Posted: 20/09/2013 at 15:59
Achilles tendinopathy is often persistent and difficult to treat, however with the right management it can improve. I agree with PSC, calf strength is very important. Recent research now suggests that muscle strength may be one of the key areas in tendinopathy.
So how do you progress? Firstly you need to seek out an experienced physio who can do a thorough assessment and determine if it is Achilles tendinopathy and whether it's insertional (where the tendon attaches to the heel bone) or mid-portion (in the middle of the tendon). This is important as these two different types of tendinopathy have different treatments.
Secondly you need to address factors that contribute to the injury. Your weight may well be an issue and so losing weight is likely to help. Also people often do exercises or use treatments that make things worse, particularly stretching. This may sound odd but I wouldn't stretch your calf muscles as this is unlikely to help in the long term. Stretching mainly effects the tendon rather than the muscle, you want a strong, fairly inflexible tendon that can handle the force involved in running, stretching won't help this.
Crucially you need to improve the muscle and tendon's ability to handle load. This can be achieved by strengthening the 2 calf muscles (gastroc and soleus). For years people have focussed just on 'heel drops' on the edge of the step but more recent research shows that calf strengthening (e.g. simple calf raises) can be very effective if a high load is used. By high load I mean doing single leg calf raises lifting your own body weight plus around 10-20kg extra (held in a backpack).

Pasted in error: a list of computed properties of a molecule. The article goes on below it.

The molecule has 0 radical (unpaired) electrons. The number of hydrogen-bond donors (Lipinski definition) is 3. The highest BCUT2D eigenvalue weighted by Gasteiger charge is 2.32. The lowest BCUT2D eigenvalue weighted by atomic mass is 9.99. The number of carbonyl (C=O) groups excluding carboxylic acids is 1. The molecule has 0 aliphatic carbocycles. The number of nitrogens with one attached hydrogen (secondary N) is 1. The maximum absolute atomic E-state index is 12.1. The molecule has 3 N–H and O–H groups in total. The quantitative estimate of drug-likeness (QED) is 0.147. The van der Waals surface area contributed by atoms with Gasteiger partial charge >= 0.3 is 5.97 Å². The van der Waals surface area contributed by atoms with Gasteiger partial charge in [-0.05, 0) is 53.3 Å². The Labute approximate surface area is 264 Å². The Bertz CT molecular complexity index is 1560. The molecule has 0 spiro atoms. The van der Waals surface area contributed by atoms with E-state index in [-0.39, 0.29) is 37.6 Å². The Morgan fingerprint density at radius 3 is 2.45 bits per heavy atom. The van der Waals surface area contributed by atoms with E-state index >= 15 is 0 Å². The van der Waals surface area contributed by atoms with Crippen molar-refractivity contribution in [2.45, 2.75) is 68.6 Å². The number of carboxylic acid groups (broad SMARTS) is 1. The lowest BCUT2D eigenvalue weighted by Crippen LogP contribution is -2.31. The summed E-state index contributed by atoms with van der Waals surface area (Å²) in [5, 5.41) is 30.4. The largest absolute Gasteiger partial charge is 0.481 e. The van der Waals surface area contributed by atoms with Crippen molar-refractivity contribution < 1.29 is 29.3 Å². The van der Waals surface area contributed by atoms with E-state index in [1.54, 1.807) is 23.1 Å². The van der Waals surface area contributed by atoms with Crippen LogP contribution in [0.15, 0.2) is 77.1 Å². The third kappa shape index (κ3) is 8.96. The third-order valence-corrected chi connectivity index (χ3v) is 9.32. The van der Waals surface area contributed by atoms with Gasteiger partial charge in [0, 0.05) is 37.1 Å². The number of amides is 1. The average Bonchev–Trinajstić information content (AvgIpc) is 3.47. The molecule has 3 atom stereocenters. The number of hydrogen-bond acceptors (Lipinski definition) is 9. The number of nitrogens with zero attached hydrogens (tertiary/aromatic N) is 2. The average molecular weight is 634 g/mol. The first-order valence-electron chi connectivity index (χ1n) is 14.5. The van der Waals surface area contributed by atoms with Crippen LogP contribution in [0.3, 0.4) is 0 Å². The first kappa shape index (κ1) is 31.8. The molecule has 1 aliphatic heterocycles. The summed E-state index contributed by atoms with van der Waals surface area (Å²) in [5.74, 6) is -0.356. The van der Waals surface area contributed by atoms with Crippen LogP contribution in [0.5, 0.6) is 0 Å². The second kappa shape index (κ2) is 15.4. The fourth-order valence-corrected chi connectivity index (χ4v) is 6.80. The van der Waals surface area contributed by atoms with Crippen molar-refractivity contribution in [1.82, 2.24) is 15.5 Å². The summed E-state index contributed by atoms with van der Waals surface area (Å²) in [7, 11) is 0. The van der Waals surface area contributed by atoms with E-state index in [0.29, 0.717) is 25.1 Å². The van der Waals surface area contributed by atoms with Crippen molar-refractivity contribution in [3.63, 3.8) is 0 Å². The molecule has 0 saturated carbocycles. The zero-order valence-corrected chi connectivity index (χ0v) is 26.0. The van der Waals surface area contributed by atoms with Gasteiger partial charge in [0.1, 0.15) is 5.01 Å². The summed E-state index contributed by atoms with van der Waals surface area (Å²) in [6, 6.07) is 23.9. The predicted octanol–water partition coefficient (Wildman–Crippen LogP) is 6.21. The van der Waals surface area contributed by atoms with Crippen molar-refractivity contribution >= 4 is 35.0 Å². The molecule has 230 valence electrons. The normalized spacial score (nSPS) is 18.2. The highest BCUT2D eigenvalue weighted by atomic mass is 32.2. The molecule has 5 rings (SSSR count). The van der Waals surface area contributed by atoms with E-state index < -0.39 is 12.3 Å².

The problem is this is often painful to do initially so I recommend a graded build up. Start with 'isometrics' on 2 legs. Do a 2 leg calf raise but hold it for 30 seconds. Repeat 4 times and do this twice per day. When this gets easy progress to doing this on 1 leg. Isometrics really help settle pain and start gentle loading.
Next up progress to 10-15 calf raises, this time without a hold. When you can do 3 sets of 15 just on your weaker leg start to add extra weight and gradually build up. This extra weight stimulates the tendon to recover - it doesn't damage it.
Ideally you want to do 2 types of calf raise - straight knee (to target gastroc) and with the knee flexed to around 30 degrees (to target soleus). Do around 3 sets of 15 reps of each exercise every other day and give it time. Tendon's take around 3 months to adapt to loading you need to keep strength work up for at least this length of time. It doesn't take long to do the exercises and it is worth it.
I hope that helps and makes some sense!
Let me know if you have any questions, also if you let me know where you're based I can try and recommend a good physio near you.